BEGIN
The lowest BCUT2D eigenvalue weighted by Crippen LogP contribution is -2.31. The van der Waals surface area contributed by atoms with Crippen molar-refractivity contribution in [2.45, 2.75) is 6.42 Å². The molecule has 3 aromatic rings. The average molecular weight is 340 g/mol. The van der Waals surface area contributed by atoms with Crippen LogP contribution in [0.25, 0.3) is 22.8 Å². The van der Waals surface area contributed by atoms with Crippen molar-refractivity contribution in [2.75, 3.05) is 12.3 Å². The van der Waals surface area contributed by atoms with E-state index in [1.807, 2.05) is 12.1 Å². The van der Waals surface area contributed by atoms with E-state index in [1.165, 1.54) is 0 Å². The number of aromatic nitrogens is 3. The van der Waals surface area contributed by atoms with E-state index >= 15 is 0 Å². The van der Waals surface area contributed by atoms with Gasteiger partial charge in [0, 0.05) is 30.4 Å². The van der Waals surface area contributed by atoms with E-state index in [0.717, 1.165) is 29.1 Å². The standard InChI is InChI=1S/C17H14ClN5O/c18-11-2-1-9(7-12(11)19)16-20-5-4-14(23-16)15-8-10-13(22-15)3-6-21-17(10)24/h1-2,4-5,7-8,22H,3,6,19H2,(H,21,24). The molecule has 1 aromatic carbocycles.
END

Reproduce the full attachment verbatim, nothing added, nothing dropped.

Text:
The lowest BCUT2D eigenvalue weighted by Crippen LogP contribution is -2.31. The van der Waals surface area contributed by atoms with Crippen molar-refractivity contribution in [2.45, 2.75) is 6.42 Å². The molecule has 3 aromatic rings. The average molecular weight is 340 g/mol. The van der Waals surface area contributed by atoms with Crippen LogP contribution in [0.25, 0.3) is 22.8 Å². The van der Waals surface area contributed by atoms with Crippen molar-refractivity contribution in [2.75, 3.05) is 12.3 Å². The van der Waals surface area contributed by atoms with E-state index in [1.807, 2.05) is 12.1 Å². The van der Waals surface area contributed by atoms with E-state index in [1.165, 1.54) is 0 Å². The number of aromatic nitrogens is 3. The van der Waals surface area contributed by atoms with E-state index >= 15 is 0 Å². The van der Waals surface area contributed by atoms with Gasteiger partial charge in [0, 0.05) is 30.4 Å². The van der Waals surface area contributed by atoms with E-state index in [0.717, 1.165) is 29.1 Å². The standard InChI is InChI=1S/C17H14ClN5O/c18-11-2-1-9(7-12(11)19)16-20-5-4-14(23-16)15-8-10-13(22-15)3-6-21-17(10)24/h1-2,4-5,7-8,22H,3,6,19H2,(H,21,24). The molecule has 1 aromatic carbocycles.